Carr’s post-TechCrunch company, NSFW Corp, will shun the Internet in favor of a publishing direct-to-the-tablet model because Carr thinks that high-quality content and the web are two mutually exclusive things. NSFW Corp’s first publication will be The New Gambit, which Carr describes as The Economist as written by The Daily Show writers — something like The Onion, but for real news.
The New Gambit will launch in public beta at the end of next month Carr hopes, and will be available cross-platform — on the Kindle, iPad, Nook, etc. Carr wants to hit a regular publishing schedule by the early part of 2012, with the weekly subscription costing 99 cents a ~50 page issue.
“We 100% won’t be on the web,” Carr says, a novel approach which means that his team of ten or so writers won’t have to worry about Internet writing annoyances like caring about SEO or breaking news.
“If we accidentally break news that’s great, but breaking news lives on the web, and it’s going to be free. [The New Gambit] will be more like ‘Here’s what we think and here’s what we know.’ We want to be breaking jokes. I mean we might just break news every so often just to fuck with people, and hide it at the back. Or maybe we’ll create the first range of news breaking merchandise? I like the idea of a plush toy breaking news … These are all just ideas,” he says.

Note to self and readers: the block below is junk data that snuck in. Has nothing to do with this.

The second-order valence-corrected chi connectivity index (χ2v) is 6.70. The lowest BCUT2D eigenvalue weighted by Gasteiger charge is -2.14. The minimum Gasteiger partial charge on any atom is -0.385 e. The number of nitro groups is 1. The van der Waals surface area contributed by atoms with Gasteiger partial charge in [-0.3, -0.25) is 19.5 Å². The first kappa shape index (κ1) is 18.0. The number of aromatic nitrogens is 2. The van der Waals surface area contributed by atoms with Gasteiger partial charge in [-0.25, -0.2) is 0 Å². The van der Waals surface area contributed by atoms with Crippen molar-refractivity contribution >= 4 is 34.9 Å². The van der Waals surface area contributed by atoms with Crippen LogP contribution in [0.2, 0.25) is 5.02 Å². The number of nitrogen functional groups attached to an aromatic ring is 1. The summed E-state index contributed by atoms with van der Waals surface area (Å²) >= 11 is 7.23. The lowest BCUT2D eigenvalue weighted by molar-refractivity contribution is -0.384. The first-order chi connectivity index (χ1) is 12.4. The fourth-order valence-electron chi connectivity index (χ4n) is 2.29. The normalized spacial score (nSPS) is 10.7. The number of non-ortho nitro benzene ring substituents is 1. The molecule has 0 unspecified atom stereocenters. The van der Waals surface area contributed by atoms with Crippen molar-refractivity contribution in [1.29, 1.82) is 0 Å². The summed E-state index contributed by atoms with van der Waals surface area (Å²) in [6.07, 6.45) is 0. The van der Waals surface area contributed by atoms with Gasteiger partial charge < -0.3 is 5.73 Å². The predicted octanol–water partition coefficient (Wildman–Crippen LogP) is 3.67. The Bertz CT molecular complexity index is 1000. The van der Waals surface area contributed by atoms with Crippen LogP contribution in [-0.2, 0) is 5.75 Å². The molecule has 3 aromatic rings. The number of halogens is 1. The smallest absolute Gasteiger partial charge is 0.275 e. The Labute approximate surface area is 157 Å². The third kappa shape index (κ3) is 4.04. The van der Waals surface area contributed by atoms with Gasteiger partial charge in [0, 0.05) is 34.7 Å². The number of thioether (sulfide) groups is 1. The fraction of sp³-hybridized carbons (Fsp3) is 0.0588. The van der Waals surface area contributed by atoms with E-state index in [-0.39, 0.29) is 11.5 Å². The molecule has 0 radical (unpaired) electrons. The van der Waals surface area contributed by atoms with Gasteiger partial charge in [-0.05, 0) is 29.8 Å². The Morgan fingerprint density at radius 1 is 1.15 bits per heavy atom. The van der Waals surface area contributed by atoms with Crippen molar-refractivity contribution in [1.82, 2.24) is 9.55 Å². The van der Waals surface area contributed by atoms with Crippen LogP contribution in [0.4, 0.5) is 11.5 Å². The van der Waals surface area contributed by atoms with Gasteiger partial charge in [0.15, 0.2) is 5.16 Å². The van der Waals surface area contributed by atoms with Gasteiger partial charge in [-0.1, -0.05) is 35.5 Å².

Carr says he chose the name The New Gambit because he wanted something that sounded sufficiently pompous, and was inspired by the Simpson’s episode where Homer reads an issue of the The Economist with a “Indonesia’s New Gambit” headline on the cover, asking Marge, “Did you know that Indonesia is in a state of turmoil?” Carr explains,”I’m a strong believer that jokes are even funnier in a grown-up setting … I mean, come on — the Economist and the Simpsons!”
When asked about the challenges of launching a new kind of journalistic magazine in a tumultuous time for the industry, especially when considering The Daily’s failure, Carr said, “I think there is something so satisfying about laughing out loud that it’s worth 99 cents of people’s money. I am not below hiring a team of researchers to follow people around ensuring that they laugh, or giving a money back guarantee.”
Funded by Crunchfund and Zappos’ Tony Hsieh, Carr is currently hiring for positions based out of Las Vegas, “I don’t want a consistently funny man woman or child that isn’t on my payroll. In the same way that Rupert Murdoch owns every single scumbag, I want to own every single funny person. I want the funny Glenn Bleck. Wait Glenn Beck is the funny Glenn Bleck.” At this point in the interview I started laughing really hard, telling Carr that he was, in fact, being really funny. “Imagine how funny this is going to be when you read it on your iPad and there’s 49 pages left to go,” he said.
Update: Carr just posted about it on his own blog. Also, here’s that Simpson’s clip he’s referring to, en Español.
Paul Carr is, by process of elimination, a writer – although he recently announced plans to launch a start-up backed by Tony Hsieh (Zappos) and Michael Arrington’s CrunchFund.
For the first part of what he laughingly calls his ‘career’, he edited various publications and founded numerous businesses with varying degrees of abysmal failure. After getting fired from every job he’d ever had – including at least two where he was his own boss – he realised it was easier…